Take the 2-minute tour ×
Server Fault is a question and answer site for professional system and network administrators. It's 100% free, no registration required.

I've got a DNS (BIND9) and DHCP (ISC-DHCP-SERVER) setup in which the DHCP server dynamically updates the DNS when hosts grab an IP address. I'm currently resubnetting a portion of my network that's not currently handled by DHCP and it's critical that clients can access the servers in this subnet. To avoid interruption to clients, I wish to create static entries pointing to various servers so clients can access them via their FQDN rather than IPs and once I change the subnet these servers are on (and the servers start grabbing DHCP addresses) the clients won't have to modify anything as the FQDN's will then point to the new addresses.

Since DNS is dynamically updated for the zone I cannot manually create records in the zone file since they'll just be overwritten. What I'm wondering is how could one create (permanent until removed) static entries in a dynamically updated zone? Right before the subnet changes, these entries would be deleted and then dynamically re-added by DHCP with the proper addresses.

share|improve this question
    
What about the idea of setting up reserved DHCP entries? Don't configure static IP addresses on the servers at all, but create reservations on the DHCP server for those machines? You can then obviously drop the TTL down for the DNS entries and then just update the DHCP reservations when you're ready to do the switch. –  David W Mar 29 '13 at 14:28
    
I had considered this but these servers all currently have static IPs and won't be using DHCP until after the subnet changes. I could create reservations now then switch all of the servers to DHCP but this will be too time consuming (lots of servers) and I'm strained for time as it is. Currently readdressing a number of VLANs and these servers will be the last to change over. –  Rauffle Mar 29 '13 at 14:39

1 Answer 1

up vote 1 down vote accepted

To directly answer your question, there is no way of flagging a record for being read-only within a dynamic zone. (that I'm aware of at least)

Two workarounds:

  1. If you're absolutely sure that the DNS clients won't overwrite your manually created records, you can use rndc freeze to write out the journal file and temporarily disable updates. You can then modify the zone, and re-enable the updates with rndc thaw. Problem is, you lose all dynamic DNS changes that fire during the freeze. You have probably considered this possibility and dismissed it already.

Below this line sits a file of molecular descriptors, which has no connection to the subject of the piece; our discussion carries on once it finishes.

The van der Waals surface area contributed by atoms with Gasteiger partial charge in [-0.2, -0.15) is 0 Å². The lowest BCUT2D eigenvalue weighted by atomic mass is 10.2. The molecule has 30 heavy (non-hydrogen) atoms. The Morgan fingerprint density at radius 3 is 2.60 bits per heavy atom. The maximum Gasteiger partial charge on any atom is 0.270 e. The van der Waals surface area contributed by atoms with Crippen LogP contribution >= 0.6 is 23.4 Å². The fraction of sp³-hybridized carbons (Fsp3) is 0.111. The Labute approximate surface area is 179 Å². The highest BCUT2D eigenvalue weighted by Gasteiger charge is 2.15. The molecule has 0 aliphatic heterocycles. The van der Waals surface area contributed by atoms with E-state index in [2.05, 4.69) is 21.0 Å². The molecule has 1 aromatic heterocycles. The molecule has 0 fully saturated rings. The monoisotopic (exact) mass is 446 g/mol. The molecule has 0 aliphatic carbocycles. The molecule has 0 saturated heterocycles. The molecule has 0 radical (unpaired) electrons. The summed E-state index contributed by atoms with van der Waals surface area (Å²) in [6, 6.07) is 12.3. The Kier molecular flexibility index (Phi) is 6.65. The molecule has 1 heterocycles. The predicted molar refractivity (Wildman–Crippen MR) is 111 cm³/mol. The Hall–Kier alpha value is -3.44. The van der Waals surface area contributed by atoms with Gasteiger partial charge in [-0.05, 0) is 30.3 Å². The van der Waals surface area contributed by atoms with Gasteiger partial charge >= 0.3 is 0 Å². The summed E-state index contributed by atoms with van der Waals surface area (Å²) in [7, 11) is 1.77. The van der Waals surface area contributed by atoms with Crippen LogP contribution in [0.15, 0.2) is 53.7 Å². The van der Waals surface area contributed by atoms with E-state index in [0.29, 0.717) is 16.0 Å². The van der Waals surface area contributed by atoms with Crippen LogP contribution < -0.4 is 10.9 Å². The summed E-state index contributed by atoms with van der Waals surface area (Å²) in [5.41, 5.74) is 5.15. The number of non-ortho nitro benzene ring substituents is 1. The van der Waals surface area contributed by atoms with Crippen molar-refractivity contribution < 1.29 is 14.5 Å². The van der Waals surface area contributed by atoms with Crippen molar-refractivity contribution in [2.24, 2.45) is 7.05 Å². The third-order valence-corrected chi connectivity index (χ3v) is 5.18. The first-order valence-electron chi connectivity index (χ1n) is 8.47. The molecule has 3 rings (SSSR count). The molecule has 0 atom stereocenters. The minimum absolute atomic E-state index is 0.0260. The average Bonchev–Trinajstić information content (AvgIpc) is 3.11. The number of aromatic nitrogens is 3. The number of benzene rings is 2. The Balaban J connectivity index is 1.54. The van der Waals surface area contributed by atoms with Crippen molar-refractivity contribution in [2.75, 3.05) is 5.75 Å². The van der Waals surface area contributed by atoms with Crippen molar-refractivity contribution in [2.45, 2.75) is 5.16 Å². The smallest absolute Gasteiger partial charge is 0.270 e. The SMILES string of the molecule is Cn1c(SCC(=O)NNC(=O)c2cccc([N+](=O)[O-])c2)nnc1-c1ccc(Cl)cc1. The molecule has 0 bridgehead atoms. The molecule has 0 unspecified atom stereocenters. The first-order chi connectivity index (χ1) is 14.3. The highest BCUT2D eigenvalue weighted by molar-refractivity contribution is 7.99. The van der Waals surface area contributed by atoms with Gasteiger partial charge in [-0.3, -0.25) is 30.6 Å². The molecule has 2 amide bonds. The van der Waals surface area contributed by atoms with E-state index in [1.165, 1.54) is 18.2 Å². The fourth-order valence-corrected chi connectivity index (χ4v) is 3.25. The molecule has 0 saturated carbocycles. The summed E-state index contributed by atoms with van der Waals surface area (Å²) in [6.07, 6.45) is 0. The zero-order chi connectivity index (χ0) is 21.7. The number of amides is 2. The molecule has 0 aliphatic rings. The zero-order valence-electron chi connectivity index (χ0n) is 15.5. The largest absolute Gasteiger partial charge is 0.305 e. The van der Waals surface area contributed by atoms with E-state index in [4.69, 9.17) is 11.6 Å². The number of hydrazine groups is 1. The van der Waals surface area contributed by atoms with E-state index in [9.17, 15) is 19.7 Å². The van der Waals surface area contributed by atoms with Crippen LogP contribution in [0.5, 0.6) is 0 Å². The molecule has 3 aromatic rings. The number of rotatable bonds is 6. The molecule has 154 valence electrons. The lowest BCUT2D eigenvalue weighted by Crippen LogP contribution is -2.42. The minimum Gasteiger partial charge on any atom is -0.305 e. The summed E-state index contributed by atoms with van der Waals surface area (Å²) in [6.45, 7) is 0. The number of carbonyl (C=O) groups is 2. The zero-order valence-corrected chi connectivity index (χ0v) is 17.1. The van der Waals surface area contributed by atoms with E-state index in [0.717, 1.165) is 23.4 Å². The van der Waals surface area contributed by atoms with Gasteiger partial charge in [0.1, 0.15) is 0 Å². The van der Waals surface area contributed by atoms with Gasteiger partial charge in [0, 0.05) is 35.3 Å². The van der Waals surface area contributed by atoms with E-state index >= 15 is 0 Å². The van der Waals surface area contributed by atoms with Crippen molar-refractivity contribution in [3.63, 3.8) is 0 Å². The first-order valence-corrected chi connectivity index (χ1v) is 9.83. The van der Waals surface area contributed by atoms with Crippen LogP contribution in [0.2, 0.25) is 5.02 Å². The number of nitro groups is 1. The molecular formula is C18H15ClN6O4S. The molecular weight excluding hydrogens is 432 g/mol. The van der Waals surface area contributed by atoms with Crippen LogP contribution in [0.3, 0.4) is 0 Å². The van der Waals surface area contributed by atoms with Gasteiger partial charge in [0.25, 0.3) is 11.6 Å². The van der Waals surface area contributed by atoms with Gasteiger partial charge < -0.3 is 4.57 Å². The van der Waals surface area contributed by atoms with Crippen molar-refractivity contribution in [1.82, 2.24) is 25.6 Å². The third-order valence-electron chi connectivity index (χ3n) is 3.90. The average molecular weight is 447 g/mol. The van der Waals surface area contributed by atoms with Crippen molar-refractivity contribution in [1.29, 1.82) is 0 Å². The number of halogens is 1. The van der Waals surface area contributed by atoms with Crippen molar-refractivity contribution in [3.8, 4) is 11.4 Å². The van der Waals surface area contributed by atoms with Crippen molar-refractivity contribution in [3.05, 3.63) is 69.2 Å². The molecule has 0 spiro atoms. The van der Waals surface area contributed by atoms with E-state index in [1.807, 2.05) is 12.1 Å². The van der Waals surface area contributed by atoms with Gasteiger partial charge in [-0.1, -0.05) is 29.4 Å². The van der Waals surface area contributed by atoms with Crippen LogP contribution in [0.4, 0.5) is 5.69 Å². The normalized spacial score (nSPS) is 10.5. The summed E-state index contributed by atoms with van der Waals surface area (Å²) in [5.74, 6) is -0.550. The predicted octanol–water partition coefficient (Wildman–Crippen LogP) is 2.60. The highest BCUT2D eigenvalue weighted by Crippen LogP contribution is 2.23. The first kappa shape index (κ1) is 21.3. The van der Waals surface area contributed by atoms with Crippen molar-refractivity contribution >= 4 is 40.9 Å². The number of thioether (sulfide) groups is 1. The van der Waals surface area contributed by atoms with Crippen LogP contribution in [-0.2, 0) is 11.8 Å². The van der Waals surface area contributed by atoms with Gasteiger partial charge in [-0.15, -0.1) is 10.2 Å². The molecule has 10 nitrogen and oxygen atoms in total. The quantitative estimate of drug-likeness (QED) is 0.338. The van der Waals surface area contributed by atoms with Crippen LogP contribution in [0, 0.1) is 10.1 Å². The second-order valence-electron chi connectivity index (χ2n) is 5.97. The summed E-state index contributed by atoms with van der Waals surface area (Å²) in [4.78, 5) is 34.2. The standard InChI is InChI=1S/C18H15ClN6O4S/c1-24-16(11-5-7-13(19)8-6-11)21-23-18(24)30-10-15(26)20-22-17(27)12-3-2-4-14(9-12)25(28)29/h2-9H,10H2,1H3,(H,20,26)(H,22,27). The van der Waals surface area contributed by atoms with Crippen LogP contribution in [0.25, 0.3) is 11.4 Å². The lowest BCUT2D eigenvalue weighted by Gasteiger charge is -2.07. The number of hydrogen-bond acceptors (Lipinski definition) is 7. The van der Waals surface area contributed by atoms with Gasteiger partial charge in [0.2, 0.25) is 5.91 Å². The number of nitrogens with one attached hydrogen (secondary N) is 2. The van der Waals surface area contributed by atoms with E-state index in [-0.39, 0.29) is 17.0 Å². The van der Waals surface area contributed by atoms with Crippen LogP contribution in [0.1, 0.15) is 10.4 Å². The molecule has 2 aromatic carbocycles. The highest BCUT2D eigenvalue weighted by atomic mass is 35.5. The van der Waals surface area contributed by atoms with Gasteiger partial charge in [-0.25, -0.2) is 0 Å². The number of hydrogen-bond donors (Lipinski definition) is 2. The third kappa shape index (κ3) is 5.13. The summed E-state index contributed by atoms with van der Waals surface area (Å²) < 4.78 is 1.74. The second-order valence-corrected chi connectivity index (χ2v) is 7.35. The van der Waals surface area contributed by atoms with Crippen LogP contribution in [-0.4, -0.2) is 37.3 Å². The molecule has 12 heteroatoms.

2. Ugly workaround: if you declare additional zones that are more specific than the dynamic zone (i.e. "zone foo.bar.com" is more specific than "bar.com"), each of those will take precedence over the less specific zone. Massive pain since it clutters up your config, and each of the zone files would need SOA and NS records in addition to the single A record.
share|improve this answer
    
Thank you for the input. 1. I had considered something similar but realized it would not work for what I'm trying to accomplish. 2. Unfortunately this won't work either as the servers will be in the same 'bar.com' zone as the clients and putting them in a subdomain will go against the naming structure I have to work with. –  Rauffle Mar 29 '13 at 14:44
    
RE: 2, the names and answers would be unchanged from a client perspective. The new zone would have a single A record of "@". So if you had a "foo" record in "bar.com", you'd have a "@" record in "foo.bar.com". Like I said, it's a very ugly hack but it would do the job. –  Andrew B Mar 29 '13 at 14:46
    
To make sure I understand what you're getting at: Are you saying to create a zone with a single '@' record for each host I wanted to 'statically' add? –  Rauffle Mar 29 '13 at 14:58
    
Bingo. It's ugly because you end up with N additional zone declarations and zone files, where N is the number of records you need to add in this fashion. –  Andrew B Mar 29 '13 at 15:02
    
I didn't expect the solution for this to be too pretty :) Sounds like exactly what I'm trying to accomplish, just done in a different fashion than I expected. –  Rauffle Mar 29 '13 at 15:07

Your Answer

 
discard

By posting your answer, you agree to the privacy policy and terms of service.

Not the answer you're looking for? Browse other questions tagged or ask your own question.